I just returned from a bucket-list trip—six countries in Europe over the past month. As a two-time cancer survivor, I am grateful and awed. The distraction that travel provides from cancer worry brain is good, and the world seems like both a bigger place and a smaller place than I had imagined before this once-in-a-lifetime trip. I have also been enjoying riding my ATV outside this fall. I feel like I see colors and textures I didn’t bother to notice before – before cancer.
Life is more appreciated by me now. I am not saying life is all rosy and pink—any cancer survivor, including me, will tell you it isn’t. I don’t forget about my breast cancer and melanoma experiences when I travel or go outside, but these activities help me feel calmer about facing the inevitable that all humans face. Yes, I mean death. As a bit of a control freak, I find comfort in realizing how tiny I really am both in the world and in human history. It is OK. It is even good.
Cancer has improved my perspective. It helps me focus on the important stuff and not get too worked up about the rest of it. Fearing for the end of my existence steers me toward asking the important question: What do I want to do with the time I have left? I definitely spend more time consciously pondering that question these days.
Cancer survivorship makes me ask myself tough questions about all aspects of my life. I ponder everything from the mundane, like how do I really want to spend my time today, to my faith and spirituality, and everything in-between. How do I want earn my income? What do I want my relationships to look like? What are my passions? What do I want to do in my “spare” time? Does any cancer survivor really have spare time? I don’t think so.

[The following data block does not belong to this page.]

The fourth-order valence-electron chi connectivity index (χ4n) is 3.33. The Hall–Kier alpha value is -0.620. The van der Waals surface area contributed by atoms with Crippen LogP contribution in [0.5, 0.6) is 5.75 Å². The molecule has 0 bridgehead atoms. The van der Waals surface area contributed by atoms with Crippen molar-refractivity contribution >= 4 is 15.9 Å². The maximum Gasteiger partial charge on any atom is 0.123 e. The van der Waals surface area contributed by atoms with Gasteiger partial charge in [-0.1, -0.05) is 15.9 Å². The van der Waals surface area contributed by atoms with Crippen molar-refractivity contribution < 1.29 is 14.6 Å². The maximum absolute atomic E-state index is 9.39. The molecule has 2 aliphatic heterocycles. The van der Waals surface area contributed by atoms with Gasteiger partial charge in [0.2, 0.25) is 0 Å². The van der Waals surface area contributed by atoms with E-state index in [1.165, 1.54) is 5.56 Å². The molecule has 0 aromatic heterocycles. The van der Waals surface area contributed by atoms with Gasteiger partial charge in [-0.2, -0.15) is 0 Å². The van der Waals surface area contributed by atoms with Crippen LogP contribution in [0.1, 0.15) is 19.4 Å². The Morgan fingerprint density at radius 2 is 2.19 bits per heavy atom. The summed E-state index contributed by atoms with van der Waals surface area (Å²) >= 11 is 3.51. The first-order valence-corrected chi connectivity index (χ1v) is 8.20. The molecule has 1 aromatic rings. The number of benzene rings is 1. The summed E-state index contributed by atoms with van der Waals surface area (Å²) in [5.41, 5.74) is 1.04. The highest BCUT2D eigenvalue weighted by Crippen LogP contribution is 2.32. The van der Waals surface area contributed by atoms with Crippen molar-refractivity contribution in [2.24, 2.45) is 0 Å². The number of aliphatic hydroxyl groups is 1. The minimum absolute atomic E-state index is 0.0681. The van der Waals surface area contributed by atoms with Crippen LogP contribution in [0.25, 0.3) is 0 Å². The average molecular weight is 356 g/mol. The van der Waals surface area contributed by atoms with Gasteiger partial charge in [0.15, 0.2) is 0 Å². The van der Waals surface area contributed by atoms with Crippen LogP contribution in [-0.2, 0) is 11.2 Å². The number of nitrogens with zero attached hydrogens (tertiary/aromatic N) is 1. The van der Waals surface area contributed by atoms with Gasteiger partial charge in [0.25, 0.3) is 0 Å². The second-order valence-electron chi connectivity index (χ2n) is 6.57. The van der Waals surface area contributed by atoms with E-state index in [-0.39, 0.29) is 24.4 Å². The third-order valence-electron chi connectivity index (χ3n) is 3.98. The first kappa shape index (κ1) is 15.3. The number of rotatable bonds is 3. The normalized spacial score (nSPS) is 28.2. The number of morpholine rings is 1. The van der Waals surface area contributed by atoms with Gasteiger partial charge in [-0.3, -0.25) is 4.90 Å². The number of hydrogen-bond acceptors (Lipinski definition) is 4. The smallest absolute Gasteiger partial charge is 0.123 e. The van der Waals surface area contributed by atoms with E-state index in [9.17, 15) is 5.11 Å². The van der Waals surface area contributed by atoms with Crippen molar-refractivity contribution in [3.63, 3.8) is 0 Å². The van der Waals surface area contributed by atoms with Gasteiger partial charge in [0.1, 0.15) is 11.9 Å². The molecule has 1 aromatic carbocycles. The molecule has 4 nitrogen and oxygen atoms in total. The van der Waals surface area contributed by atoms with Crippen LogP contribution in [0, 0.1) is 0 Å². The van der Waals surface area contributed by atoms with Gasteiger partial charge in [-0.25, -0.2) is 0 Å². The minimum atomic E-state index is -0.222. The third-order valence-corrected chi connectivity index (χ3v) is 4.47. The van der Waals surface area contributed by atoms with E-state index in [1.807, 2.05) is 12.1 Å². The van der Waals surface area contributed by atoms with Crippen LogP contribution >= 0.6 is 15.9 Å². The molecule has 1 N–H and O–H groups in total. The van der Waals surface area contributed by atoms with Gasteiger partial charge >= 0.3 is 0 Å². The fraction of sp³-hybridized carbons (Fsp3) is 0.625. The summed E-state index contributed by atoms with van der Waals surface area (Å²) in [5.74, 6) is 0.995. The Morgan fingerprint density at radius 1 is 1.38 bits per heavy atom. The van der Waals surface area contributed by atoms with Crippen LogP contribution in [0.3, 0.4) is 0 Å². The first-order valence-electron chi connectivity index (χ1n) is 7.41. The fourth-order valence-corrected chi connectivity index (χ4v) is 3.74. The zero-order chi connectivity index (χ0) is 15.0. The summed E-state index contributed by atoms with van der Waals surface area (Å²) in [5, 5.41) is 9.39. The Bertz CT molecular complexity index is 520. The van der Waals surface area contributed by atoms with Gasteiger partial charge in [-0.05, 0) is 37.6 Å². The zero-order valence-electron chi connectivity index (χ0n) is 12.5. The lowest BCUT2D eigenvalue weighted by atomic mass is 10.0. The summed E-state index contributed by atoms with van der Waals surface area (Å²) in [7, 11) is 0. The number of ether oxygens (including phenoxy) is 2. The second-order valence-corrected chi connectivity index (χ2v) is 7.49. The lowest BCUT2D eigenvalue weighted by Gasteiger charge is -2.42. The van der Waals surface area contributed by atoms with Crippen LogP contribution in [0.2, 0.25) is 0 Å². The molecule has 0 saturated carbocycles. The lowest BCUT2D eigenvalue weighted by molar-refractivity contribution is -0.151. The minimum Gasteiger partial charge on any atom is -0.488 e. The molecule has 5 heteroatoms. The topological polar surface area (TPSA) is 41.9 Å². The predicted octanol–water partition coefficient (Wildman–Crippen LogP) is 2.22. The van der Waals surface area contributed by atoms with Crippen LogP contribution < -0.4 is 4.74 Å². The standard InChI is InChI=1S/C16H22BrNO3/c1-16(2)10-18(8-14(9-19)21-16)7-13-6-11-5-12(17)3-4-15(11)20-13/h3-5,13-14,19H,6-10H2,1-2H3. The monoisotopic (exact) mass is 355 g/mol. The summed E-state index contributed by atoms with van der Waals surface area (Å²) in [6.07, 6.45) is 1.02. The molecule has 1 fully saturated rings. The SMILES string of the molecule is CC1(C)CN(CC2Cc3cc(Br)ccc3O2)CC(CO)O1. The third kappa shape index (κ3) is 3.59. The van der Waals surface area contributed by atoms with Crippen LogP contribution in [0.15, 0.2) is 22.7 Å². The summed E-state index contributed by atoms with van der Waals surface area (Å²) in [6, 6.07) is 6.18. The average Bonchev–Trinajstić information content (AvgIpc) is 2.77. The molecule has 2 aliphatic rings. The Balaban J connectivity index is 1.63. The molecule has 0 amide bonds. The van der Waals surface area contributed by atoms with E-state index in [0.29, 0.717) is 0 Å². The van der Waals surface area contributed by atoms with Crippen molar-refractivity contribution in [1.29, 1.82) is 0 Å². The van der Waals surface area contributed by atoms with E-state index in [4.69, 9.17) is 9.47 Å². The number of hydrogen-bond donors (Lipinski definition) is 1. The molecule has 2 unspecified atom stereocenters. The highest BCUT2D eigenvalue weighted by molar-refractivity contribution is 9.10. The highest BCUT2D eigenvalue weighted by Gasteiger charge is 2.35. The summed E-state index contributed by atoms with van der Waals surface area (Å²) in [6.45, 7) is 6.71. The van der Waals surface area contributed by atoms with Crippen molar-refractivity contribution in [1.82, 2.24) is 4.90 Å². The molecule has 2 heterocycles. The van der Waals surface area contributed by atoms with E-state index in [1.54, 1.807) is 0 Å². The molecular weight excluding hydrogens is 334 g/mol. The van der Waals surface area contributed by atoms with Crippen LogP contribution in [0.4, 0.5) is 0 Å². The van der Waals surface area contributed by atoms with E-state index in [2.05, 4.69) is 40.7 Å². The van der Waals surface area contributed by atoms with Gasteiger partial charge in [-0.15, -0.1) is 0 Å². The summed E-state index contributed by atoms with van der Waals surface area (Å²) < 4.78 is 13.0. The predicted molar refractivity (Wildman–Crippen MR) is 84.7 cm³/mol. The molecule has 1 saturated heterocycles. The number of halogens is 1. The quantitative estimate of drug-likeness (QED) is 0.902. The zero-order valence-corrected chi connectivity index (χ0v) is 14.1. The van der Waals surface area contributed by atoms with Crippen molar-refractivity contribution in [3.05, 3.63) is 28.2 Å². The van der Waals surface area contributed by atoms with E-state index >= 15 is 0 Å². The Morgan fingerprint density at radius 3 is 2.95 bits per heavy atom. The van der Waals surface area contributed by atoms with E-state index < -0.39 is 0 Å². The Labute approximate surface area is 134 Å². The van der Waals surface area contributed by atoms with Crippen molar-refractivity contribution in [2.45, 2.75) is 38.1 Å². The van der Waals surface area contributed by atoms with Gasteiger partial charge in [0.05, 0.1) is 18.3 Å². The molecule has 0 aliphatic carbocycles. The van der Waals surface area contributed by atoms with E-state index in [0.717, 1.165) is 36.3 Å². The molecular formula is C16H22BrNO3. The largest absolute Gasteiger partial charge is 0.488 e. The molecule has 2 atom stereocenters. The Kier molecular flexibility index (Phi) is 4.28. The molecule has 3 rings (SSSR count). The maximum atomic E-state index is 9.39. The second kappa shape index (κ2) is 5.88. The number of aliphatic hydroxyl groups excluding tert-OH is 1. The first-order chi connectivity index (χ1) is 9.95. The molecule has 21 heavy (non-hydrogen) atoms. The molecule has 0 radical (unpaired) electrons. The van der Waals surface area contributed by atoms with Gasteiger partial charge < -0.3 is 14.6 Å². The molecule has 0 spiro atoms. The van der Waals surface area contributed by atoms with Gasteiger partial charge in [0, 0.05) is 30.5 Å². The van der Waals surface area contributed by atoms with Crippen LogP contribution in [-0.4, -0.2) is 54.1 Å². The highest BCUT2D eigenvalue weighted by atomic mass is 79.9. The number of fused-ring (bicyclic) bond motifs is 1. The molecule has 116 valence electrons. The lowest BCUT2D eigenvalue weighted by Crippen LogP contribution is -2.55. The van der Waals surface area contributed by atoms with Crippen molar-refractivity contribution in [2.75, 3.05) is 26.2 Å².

The hard, frightening and awful questions are out there, too. Will either of my cancers come back? Will I develop a new cancer? What, if anything, should or could I be doing about those dreaded possibilities? I really don’t like “should.” “Should” is too harsh. Heck, sometimes even the “could” beats me up. Cancer worry brain can look like this.
To cope with my worry brain, I try to gently pursue my passions in all life areas. One that helps me get “outside of myself” a lot is getting outdoors, even when that is just looking through a window. I make a mindfulness meditation out of it by noticing and then mentally listing all the details I see. This exercise seems to enhance my appreciation of nature and calm down those cancer worry brain times.
Focusing on helping others rather than focusing on me helps my cancer worry brain, too. Can you do something nice for someone else? Maybe it is as simple as reaching out with a phone call or baking something good. Lots of attention during active cancer treatment can contribute to the feeling that it is all about me. Well, it’s not.
When self-focused spinning around in my head thoughts try to entangle me, I sometimes mentally run through the people in my life and try to figure out what I can do for someone else. Ironically, it helps me, too. What do you do for cancer worry brain? What activities have you added to your mental toolbox to cope with it? Please share so we can all help each other!